Thaïs Lacoste-Frémont, women’s rights activist, journalist, speaker (born 18 October 1886 in Montréal, Québec; died there 6 April 1963). Thaïs Lacoste made promoting women’s rights her life’s work. All her efforts focused on a single goal: encouraging women to take their rightful place in suffrage legislation development, civil law for married women, education and politics.
Education and Early Career
Thaïs Lacoste was born in Montréal on 18 October 1886. She was the 11th child in a middle-class family with 13 children. Four of the daughters made Québec history: Marie Lacoste-Gérin-Lajoie, one of Québec’s most eminent feminists, devoted herself to social action; Justine Lacoste-Beaubien was the main founder of Sainte-Justine Children’s Hospital in Montréal and the institution’s director for several decades; Berthe Lacoste-Dansereau was a businesswoman who built and operated a renowned catering company in Montréal that is still in business today; and, finally, Thaïs Lacoste-Frémont, who spent her adult life in Québec City continuing the family tradition by becoming involved in different social and political movements.
Like her sisters, Thaïs Lacoste studied at the Hochelaga Convent run by the Sisters of the Holy Names of Jesus and Mary, completing the highest level of education available to young girls at the time and distinguishing herself by earning a medal of achievement from the Governor General of Canada. Her father, Alexandre Lacoste, a lawyer, senator and professor at the Montréal campus of Université Laval (now Université de Montréal), taught her the basic principles of law.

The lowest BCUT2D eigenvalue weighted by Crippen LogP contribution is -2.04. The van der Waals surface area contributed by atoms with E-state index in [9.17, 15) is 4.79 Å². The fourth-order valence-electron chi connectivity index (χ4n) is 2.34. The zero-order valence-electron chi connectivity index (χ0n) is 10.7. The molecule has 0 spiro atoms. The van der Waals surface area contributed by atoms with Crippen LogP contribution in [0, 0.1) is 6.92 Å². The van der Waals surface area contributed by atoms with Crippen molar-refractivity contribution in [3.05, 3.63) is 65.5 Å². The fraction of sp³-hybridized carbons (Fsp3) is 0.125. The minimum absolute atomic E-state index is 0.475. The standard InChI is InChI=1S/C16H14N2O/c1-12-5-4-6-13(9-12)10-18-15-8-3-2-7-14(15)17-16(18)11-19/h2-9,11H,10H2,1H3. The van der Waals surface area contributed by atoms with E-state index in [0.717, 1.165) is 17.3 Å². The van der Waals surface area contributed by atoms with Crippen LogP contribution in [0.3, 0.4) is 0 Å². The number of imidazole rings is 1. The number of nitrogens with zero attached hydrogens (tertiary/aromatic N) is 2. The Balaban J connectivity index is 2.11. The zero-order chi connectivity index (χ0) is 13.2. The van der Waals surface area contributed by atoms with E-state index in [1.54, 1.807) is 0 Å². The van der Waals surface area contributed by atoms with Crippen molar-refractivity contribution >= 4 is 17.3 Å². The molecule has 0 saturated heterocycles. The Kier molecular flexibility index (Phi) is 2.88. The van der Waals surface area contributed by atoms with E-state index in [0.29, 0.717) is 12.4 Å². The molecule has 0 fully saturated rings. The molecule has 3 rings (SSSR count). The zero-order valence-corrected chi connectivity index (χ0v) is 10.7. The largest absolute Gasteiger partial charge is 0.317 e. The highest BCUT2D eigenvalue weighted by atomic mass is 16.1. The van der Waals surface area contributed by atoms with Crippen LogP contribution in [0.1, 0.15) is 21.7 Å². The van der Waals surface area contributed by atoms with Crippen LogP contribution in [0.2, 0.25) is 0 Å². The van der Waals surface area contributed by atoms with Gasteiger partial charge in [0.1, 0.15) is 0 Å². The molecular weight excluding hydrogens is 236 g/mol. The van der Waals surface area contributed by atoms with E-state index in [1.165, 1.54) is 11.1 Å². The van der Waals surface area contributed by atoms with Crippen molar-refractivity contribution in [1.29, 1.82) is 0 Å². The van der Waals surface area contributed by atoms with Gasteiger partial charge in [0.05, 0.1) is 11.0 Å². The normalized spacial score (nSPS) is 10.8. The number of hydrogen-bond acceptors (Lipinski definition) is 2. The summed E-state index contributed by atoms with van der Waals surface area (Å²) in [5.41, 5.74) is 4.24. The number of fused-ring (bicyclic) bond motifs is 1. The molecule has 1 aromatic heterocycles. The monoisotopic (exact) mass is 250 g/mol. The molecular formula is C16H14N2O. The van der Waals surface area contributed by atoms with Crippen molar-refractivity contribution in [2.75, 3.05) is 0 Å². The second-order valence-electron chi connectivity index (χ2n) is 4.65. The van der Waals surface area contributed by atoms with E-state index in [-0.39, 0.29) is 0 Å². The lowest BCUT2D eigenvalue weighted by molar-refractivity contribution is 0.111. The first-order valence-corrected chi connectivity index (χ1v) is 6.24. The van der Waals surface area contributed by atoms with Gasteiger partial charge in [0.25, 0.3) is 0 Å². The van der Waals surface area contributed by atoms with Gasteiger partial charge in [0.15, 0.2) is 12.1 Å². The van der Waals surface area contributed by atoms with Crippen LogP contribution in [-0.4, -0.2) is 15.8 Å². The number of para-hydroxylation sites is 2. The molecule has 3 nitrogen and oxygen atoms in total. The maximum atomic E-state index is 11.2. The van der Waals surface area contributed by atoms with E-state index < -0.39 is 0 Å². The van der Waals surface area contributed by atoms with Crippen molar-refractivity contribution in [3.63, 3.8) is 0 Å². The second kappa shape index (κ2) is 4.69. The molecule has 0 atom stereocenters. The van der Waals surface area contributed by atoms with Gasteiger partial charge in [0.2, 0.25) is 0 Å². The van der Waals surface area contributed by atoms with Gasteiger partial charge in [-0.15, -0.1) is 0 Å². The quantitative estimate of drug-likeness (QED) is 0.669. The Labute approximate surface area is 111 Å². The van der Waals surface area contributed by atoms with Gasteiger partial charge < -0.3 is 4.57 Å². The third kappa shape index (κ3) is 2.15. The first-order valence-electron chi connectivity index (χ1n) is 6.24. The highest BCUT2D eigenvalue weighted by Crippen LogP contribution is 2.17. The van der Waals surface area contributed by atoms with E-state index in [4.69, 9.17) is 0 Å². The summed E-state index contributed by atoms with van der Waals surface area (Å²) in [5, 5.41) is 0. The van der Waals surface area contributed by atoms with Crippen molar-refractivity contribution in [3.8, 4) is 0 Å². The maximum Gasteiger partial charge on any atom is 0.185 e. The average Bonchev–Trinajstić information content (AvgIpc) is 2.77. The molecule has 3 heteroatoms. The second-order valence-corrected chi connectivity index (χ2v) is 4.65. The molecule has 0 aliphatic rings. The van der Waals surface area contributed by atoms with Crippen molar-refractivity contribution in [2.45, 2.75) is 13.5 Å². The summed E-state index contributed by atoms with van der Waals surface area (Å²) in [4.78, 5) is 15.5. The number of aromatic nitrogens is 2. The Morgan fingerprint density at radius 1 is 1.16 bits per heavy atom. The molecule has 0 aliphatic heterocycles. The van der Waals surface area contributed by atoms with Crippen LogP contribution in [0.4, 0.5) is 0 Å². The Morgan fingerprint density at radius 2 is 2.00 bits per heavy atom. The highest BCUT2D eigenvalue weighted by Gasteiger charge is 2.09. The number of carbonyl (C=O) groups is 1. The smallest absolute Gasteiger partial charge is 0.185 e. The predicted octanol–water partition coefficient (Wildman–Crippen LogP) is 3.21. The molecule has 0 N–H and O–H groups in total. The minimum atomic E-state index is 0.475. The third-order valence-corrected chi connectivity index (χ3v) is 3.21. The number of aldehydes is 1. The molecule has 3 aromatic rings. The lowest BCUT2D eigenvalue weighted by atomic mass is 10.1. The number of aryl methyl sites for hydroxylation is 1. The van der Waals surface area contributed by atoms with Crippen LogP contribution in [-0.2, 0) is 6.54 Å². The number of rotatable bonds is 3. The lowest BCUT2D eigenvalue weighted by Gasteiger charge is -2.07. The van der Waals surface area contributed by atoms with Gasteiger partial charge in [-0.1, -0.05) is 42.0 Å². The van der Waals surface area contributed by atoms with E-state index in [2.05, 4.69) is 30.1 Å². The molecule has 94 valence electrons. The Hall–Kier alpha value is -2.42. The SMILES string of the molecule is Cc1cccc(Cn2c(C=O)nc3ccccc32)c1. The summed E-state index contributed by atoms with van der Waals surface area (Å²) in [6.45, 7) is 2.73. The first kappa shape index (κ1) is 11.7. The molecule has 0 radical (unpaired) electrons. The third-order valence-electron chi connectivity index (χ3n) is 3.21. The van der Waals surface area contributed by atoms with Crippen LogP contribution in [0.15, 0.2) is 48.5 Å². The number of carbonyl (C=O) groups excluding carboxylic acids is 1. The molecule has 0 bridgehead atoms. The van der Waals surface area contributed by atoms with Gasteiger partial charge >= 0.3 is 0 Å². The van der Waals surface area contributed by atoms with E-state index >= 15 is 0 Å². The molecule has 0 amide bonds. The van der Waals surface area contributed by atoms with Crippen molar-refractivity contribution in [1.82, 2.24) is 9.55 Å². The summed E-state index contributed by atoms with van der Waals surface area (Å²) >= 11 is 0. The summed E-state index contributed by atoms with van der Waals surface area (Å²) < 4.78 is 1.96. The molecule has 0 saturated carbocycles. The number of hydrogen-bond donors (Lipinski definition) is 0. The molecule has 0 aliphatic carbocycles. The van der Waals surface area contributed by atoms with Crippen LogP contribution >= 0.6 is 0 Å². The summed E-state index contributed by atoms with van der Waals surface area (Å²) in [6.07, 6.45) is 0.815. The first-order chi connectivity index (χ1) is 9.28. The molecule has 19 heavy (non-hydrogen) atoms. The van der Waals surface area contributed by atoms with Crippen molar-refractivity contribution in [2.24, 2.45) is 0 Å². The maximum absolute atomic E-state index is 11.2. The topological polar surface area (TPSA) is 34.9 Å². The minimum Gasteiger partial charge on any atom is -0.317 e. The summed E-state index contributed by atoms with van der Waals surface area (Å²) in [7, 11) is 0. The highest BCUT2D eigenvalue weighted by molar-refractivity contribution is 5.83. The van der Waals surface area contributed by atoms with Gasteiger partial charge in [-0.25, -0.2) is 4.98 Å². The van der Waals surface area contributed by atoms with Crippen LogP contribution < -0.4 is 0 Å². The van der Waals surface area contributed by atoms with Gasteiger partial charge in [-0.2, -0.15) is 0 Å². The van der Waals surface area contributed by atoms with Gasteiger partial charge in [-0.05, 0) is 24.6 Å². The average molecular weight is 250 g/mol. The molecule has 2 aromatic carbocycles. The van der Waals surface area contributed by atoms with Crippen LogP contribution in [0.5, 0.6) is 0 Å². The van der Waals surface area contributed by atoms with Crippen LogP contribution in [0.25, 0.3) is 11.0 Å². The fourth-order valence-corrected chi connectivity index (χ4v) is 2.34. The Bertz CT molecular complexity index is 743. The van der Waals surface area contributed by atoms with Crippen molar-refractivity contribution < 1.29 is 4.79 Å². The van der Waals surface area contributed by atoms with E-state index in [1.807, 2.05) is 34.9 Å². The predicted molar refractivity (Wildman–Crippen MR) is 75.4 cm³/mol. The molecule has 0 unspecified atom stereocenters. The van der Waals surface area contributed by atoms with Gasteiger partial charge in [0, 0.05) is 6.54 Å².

In 1907, she became treasurer of the Hôpital Sainte-Justine founding committee. She was 20 years old at the time and already well acquainted with the philanthropic work of her mother, Marie-Louise Globensky.
She married Québec City lawyer Charles Frémont in 1910 and gave birth to four children between 1910 and 1922.
Fight for Women’s Suffrage
The right to vote, which Canadian women were granted in 1918, opened up a wide sphere that had to be navigated and occupied in order to exercise any influence in it. Thaïs Lacoste joined other women in the fight for provincial suffrage. In 1922, the women of Québec were the only women in Canada who could not vote for members of their provincial parliament. The struggle was a long one: it was only in 1940, under Adélard Godbout’s Liberal government, that the women of Québec were granted this right.
In 1925, Lacoste was drawn into the political upheaval within the federal Conservative Party, and the support she lent it by giving speeches and organizing partisan meetings took her into the political forum. In 1926, she founded the Association des femmes conservatrices (AFC) of Québec and became its chair, a position she held until 1936.
In October 1927, she was a delegate to the Conservative Party’s national convention in Winnipeg, Manitoba, where she stood out for giving her address in both French and English. She was appointed Québec’s representative on the party’s National Council.
That same year, she embarked on a speaking tour of Women’s Canadian Clubs in various Ontario cities, including Toronto. These events were organized to promote understanding between French-speaking and English-speaking Canadian women on the 60th anniversary of Confederation.
International Representation and Journalism